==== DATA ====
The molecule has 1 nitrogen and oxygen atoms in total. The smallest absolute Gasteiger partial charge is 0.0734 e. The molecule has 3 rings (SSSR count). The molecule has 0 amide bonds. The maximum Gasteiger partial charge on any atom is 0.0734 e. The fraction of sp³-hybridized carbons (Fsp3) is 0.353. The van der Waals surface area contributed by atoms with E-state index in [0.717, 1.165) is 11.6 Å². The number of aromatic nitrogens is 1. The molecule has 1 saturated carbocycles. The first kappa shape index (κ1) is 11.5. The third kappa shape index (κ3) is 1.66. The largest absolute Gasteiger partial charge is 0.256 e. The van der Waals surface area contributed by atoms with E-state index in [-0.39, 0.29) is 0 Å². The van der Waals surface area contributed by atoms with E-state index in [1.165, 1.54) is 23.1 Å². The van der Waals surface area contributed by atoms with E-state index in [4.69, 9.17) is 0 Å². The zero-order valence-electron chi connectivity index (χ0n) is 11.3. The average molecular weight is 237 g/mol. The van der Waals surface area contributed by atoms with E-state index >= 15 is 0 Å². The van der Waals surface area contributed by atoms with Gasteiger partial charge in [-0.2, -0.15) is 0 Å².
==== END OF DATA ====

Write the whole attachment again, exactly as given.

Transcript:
The molecule has 1 nitrogen and oxygen atoms in total. The smallest absolute Gasteiger partial charge is 0.0734 e. The molecule has 3 rings (SSSR count). The molecule has 0 amide bonds. The maximum Gasteiger partial charge on any atom is 0.0734 e. The fraction of sp³-hybridized carbons (Fsp3) is 0.353. The van der Waals surface area contributed by atoms with E-state index in [0.717, 1.165) is 11.6 Å². The number of aromatic nitrogens is 1. The molecule has 1 saturated carbocycles. The first kappa shape index (κ1) is 11.5. The third kappa shape index (κ3) is 1.66. The largest absolute Gasteiger partial charge is 0.256 e. The van der Waals surface area contributed by atoms with E-state index in [-0.39, 0.29) is 0 Å². The van der Waals surface area contributed by atoms with E-state index in [1.165, 1.54) is 23.1 Å². The van der Waals surface area contributed by atoms with E-state index in [4.69, 9.17) is 0 Å². The zero-order valence-electron chi connectivity index (χ0n) is 11.3. The average molecular weight is 237 g/mol. The van der Waals surface area contributed by atoms with E-state index >= 15 is 0 Å². The van der Waals surface area contributed by atoms with Gasteiger partial charge in [-0.2, -0.15) is 0 Å².